CWE E exhibition handout (October 2015)

Extract from the book CWE E, released in conjunction with the exhibition of the same name
Karina Lykke Grand
Adjunkt ph.d. Aarhus Universitet, Institut for Kommunikation og Kultur - Kunsthistorie

Exit CWE and PE
Becoming fascinated by Eckersberg's pictorial universe is not difficult, but to understand and not least use his vision of nature is a much more difficult feat. Ejlerskov is one of the artists who have managed to rediscover and actualize Eckersbergs landscapes and not least recycle his vision of nature in a modern context. The result is subtle and extremely relevant.

Ejlerskovs many motif references to fields, roads, trails, stents, fences, waterfalls and the cultivated landscape as well as the picturesque landscape is like watching a modern version of Eckersberg filtered through the past and present of nature. And the mission is carried out complex and varied. Ejlerskov referral is not only Eckersberg; he interprets and adapts his motive universe - sometimes directly and sometimes in his own versions. It is reflected, for example in Ejlerskovs works on Eckersbergs landscape series from Sanderumgaard Fyn (Fig. 6), where the little dinghy in the artificial lake becomes a recognizable motif in Ejlerskovs works Portus Certum and Bottle base I (page 101 and page 128) and in several other works. It seems, moreover, clear that Ejlerskov have rediscovered a wide range of Eckersbergs period, landscape metaphors and symbologies such as the dead trees that symbolize transitoriness. This adds to the symbolism surrounding sunrise and sunset, as a sign of resurrection, which is also a phenomenon Ejlerskov orbits. Finally, there is the forest as an expression of the wild nature, often depicted in the background of Eckersberg, while the foreground and middle ground is marked by the cultured and picturesque garden that serves as a safe enclosure with wellgromed paths and as a counterweight to the uncontrollable, uncultured nature.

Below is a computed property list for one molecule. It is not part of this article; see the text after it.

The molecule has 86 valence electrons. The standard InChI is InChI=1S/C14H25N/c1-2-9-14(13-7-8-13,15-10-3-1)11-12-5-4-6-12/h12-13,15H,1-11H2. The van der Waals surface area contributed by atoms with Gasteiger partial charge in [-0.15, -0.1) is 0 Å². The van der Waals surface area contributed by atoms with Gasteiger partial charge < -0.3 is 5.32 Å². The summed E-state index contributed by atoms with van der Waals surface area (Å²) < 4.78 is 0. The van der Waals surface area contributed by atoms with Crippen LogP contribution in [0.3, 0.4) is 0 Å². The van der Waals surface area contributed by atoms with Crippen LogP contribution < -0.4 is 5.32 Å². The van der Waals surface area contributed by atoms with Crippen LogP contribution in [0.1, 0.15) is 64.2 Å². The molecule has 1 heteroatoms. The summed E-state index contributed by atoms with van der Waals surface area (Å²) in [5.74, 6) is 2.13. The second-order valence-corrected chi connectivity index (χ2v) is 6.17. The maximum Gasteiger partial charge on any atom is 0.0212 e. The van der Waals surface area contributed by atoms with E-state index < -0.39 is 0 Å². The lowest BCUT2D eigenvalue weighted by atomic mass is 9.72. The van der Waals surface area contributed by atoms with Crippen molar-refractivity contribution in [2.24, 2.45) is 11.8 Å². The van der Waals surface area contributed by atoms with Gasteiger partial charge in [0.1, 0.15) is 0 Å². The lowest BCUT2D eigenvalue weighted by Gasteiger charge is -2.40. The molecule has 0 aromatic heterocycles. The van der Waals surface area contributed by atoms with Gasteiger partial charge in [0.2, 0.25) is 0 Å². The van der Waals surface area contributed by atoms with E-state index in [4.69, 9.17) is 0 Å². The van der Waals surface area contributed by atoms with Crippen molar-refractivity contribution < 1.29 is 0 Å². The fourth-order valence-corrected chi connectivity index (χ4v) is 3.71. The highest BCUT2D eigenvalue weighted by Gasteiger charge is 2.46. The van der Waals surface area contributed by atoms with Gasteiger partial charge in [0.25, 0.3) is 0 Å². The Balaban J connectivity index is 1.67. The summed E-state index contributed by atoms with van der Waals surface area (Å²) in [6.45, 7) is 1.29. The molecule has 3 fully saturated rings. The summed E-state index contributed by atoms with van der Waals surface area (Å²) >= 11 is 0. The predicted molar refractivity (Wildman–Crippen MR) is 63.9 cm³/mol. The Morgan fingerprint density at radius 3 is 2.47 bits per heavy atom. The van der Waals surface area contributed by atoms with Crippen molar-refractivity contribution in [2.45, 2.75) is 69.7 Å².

Eckersbergs nature with Ejlerskovs works thus made relevant to the modern observer actually often have a subconscious of nature with many threads back to the 1800s and Eckersbergs time. Few are probably aware that our present view of the landscape is an abstract design that relates to the original nature. One should therefore know Eckersbergs works to decode Ejlerskovs full depth and rediscover the concept of nature; but then it's good that Eckersbergs nearly 200 years old works are always worth getting acquainted with the modern viewer.

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